According to the sages, when discussing the significance of the phrase, “emet v’emuna (true and faithful),” in the evening prayer, the word, emuna, represents G-d’s faithfulness to us during the exile, inasmuch that it is a reminder that we will be redeemed. So, the nighttime, when this prayer is said, represents exile. Therefore, the light of the menorah, throughout the night, may also be understood as symbolic of G-d’s faithfulness towards us, during the current exile.
“And thou shalt command the children of Israel, that they bring unto thee pure olive oil beaten [crushed] for the light, to cause a lamp to burn continually.” – Exodus 27:20, JPS 1917 Tanach
H’Shem instructs Moshe to command B’nei Yisrael (the Children of Israel) to provide the olive oil that will be used for the seven-candled Menorah, residing in the Holy Place of the Mishkan (Tabernacle), outside of the paroches (curtain) that served as a veil, dividing the Kadosh Kadoshim (Holy of Holies) where the Ark of the Covenant was kept, from the Kadosh [Holy], where the Menorah, Showbread Table and Incense Mizbeach (Altar) were placed.
The light of the Menorah represents the light (ohr) that existed at the beginning of Creation; yet, this light was hidden after the sin of Adam, and reserved for the righteous in the Kingdom. Even so, there is a light that shines in the darkness of our lives, despite all of the years of oppression. “I will bear the indignation of H’Shem, because I have sinned against Him; until He plead my cause, and execute judgment for me; He will bring me forth to the light, and I shall behold His righteousness” (Micah 7:9).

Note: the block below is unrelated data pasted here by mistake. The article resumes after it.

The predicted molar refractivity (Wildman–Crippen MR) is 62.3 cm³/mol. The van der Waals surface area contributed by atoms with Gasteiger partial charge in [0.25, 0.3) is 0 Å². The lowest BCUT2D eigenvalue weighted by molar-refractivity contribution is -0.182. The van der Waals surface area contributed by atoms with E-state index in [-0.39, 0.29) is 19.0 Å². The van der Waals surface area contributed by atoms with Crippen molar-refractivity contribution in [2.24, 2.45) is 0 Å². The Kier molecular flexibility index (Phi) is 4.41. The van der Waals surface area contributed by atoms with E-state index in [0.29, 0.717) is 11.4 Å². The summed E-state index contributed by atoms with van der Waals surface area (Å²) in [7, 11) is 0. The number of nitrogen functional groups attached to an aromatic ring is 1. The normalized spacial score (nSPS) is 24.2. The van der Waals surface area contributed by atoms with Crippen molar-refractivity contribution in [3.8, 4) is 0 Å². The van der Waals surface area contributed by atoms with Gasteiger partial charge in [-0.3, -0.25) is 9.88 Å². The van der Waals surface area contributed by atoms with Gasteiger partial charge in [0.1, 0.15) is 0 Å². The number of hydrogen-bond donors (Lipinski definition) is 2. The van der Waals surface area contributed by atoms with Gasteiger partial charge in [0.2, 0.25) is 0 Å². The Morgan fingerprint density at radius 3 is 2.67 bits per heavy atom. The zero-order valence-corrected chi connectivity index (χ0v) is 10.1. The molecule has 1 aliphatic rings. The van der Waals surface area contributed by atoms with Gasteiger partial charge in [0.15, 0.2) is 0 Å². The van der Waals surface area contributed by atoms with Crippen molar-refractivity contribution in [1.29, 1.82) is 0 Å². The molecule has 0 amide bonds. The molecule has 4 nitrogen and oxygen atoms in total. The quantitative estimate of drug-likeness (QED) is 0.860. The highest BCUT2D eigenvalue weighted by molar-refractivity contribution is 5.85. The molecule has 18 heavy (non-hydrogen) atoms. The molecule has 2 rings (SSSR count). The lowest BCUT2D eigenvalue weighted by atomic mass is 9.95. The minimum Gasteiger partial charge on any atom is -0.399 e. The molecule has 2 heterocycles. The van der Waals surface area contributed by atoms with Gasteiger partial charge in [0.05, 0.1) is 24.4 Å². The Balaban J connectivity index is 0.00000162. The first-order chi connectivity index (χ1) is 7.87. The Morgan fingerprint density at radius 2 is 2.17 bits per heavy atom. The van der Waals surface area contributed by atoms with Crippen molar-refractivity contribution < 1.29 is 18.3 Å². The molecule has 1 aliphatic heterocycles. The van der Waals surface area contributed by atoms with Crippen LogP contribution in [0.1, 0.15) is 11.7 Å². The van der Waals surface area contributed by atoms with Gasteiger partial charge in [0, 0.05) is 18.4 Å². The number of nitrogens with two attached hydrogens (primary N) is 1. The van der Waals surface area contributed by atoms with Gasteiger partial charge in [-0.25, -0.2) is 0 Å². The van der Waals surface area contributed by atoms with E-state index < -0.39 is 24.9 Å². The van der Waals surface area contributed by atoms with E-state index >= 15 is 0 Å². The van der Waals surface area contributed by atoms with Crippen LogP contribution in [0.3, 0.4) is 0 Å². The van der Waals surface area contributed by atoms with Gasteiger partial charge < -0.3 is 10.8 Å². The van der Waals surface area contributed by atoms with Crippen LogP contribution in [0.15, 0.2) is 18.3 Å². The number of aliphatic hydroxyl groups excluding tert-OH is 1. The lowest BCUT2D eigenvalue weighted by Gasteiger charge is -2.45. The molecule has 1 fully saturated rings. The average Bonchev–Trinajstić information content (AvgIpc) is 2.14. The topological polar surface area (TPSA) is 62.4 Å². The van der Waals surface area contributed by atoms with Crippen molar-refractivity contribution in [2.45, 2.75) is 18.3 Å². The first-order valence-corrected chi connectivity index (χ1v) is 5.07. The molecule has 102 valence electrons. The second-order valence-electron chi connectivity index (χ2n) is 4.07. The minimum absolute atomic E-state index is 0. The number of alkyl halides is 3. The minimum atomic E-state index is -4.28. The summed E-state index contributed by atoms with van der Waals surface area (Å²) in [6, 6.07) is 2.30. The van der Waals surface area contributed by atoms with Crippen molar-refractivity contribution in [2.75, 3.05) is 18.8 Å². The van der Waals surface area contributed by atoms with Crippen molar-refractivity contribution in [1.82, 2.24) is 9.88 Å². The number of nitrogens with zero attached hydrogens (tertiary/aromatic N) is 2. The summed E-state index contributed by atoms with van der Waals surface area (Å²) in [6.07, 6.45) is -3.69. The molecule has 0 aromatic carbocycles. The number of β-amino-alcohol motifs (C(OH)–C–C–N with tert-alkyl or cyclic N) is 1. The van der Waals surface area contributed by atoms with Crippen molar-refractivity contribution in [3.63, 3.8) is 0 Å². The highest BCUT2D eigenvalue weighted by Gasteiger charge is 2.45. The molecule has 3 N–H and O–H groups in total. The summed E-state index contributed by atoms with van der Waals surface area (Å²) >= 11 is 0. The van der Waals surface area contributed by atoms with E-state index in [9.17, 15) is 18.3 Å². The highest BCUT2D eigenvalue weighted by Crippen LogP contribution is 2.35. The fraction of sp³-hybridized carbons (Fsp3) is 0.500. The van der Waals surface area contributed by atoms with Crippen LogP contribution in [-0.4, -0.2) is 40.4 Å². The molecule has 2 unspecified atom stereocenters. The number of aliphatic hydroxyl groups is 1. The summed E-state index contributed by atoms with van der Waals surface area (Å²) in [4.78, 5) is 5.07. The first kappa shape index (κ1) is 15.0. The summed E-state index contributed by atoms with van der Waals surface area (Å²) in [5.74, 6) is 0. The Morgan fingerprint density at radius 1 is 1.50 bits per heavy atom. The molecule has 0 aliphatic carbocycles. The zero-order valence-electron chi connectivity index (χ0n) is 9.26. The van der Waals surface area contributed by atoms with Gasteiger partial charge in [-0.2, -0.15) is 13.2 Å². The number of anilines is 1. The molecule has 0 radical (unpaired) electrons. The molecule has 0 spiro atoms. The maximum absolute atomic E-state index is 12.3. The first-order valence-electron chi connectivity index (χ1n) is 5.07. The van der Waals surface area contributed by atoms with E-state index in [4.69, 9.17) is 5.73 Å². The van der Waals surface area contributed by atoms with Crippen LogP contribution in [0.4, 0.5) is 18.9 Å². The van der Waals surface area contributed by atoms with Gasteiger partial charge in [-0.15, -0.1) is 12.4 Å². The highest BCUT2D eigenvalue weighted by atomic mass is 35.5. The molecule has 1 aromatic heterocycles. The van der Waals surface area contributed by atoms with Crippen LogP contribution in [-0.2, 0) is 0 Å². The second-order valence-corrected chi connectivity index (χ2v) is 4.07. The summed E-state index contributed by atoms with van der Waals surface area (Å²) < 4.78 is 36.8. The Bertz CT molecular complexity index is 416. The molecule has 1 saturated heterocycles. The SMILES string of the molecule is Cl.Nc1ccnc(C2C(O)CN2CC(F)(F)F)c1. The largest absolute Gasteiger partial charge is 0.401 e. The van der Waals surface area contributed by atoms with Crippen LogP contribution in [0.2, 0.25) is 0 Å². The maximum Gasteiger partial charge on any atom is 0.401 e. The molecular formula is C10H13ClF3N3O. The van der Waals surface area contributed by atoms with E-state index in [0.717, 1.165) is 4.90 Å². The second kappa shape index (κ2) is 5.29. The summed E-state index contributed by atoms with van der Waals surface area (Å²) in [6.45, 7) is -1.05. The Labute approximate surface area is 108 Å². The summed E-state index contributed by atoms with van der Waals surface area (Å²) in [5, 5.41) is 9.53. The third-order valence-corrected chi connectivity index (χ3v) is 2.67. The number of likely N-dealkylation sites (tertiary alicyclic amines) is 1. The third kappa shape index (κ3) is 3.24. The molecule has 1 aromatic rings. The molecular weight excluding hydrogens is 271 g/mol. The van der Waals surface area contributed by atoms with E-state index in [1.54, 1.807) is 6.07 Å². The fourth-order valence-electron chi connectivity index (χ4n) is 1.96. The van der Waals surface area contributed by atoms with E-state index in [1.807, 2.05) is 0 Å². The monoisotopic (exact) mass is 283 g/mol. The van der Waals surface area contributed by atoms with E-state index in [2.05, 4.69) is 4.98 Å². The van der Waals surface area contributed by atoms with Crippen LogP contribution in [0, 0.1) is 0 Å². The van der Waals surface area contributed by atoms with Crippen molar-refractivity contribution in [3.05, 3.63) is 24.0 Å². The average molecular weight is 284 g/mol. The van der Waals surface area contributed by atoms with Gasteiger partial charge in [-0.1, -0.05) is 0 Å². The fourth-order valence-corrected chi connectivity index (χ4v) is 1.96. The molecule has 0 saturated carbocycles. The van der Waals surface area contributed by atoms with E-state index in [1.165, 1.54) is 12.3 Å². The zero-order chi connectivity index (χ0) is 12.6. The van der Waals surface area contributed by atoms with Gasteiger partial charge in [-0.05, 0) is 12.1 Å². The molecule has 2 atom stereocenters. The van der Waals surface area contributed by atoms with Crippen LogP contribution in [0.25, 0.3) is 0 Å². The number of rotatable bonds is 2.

We are likened to the olives that are crushed, until a drop of pure olive oil is produced, representing the transformation of our brokenness into a purity of heart that only occurs after surviving the many nisyanos (challenges) in our lives. Perhaps, this is why the people themselves were commanded by Moshe to bring the purest olive oil for the light of the Menorah that burns continually, i.e., to emphasize our plight in the world that would reveal the light that shines in the darkness on a continual basis – the ner tamid. For “H’Shem shall be unto thee an everlasting light” (Isaiah 60:19, JPS).
“Bring unto thee pure olive oil beaten for the light, to cause a lamp to burn continually.” – Exodus 27:20
The light in our lives, that kindles our understanding is a gift from H’Shem, without any shadow; yet, the intuition we receive from Him is often clouded by our own perception of reality; in other words, rather than remaining pure, the vision becomes obscured. In all likelihood, the main culprit that casts a shadow upon the glimpses of wisdom that vanish, before we can procure knowledge from those flashes of insight, is the accruement of aveiros (transgressions) that create a dullness – a lacklustre – upon our hearts and minds.
Perhaps, this may be one reason that Moshe said of the final generation before Moshiach that “H’Shem will circumcise your hearts” (Deuteronomy 30:6), in the days leading towards the Final Redemption. In order to bring the unadulterated light into our lives, our hearts must be purified from the taint of the world, that has left a near indelible impression upon our thinking, viewpoints, and perspective in life. Our minds have been corroded by the zeitgeist (spirit of the time) that has pervaded every aspect of our being. Yet, we will be shown the light in due time, as we walk upon the derech (path) towards righteousness.